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                <!--
                    <Setter Property="Foreground">
                        <Setter.Value>
                            <MultiBinding Converter="{StaticResource totalSalesColorConverter}">
                                <Binding Path="DataItem.SalesEstimate" />
                                <Binding Path="DataItem.TotalSales" />
                            </MultiBinding>
                        </Setter.Value>
                    </Setter>

-->
                <!--
                    <Setter Property="Background">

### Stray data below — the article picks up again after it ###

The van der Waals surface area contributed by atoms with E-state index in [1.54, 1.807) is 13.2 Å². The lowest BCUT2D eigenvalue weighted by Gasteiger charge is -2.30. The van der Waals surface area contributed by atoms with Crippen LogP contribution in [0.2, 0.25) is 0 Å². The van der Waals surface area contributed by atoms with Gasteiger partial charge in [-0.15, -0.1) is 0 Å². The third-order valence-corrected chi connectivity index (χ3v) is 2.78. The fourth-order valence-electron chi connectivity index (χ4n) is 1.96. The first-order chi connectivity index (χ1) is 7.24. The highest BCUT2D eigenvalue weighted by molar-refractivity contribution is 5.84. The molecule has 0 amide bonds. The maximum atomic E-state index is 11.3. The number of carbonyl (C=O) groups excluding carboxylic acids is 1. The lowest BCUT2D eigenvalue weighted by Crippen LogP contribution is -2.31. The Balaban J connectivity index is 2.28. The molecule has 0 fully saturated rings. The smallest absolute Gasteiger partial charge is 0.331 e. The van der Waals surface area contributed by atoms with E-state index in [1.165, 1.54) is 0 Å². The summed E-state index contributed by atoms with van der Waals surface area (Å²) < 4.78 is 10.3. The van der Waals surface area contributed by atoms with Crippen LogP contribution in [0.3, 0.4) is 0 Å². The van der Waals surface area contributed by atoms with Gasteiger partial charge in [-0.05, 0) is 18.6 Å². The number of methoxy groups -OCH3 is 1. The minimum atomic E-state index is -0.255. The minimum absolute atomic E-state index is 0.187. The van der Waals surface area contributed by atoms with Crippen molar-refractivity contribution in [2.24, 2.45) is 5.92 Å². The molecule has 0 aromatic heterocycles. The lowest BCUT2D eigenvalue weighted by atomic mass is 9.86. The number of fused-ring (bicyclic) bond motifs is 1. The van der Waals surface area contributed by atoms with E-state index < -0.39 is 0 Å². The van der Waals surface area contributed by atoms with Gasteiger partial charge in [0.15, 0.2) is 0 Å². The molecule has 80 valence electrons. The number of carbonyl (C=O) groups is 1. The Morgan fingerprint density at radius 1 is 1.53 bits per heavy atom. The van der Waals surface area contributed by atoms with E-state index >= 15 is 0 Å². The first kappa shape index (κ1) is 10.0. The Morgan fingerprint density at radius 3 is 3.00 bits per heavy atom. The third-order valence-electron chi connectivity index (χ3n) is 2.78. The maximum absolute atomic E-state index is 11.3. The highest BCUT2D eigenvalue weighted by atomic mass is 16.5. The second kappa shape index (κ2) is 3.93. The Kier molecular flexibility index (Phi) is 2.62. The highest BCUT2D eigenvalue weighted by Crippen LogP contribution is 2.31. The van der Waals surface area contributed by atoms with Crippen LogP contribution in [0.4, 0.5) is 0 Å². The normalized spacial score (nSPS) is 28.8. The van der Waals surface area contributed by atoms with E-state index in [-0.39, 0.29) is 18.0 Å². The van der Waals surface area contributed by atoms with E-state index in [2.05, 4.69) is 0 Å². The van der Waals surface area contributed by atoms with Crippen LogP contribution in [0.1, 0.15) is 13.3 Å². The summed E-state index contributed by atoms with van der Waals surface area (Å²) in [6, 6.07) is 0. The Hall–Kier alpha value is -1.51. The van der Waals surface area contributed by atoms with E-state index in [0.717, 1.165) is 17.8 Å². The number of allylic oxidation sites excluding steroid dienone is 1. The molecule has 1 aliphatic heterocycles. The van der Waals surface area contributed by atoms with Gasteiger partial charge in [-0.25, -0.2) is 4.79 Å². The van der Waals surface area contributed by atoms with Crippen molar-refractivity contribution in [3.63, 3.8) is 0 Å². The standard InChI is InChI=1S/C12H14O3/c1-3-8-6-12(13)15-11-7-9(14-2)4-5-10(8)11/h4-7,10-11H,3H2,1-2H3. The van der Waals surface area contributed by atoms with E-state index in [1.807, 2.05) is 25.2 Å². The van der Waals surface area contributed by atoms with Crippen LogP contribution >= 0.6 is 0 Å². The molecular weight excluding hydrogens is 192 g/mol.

<Setter.Value>
                            <SolidColorBrush Color="{Binding Path=DataItem.Year, Converter={StaticResource yearColorConverter}}" />
                        </Setter.Value>
                    </Setter>

-->

The final step in wiring up the conditional formatting happens inside the Field.Settings tags. By setting the CellValuePresenterStyle as the static resource key we created in XamDataGrid.Resources our custom styling will process the converter binding and give our grid some eye catching color.


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Conclusion

That’s all there is to it! Now that you see how to conditionally format cells of the XamDataGrid you can easily begin to expand on this concept if you need further formatting by making use of the other properties that can be found inside the CellValuePresenter class along with the Setter tags.

Download the Source Code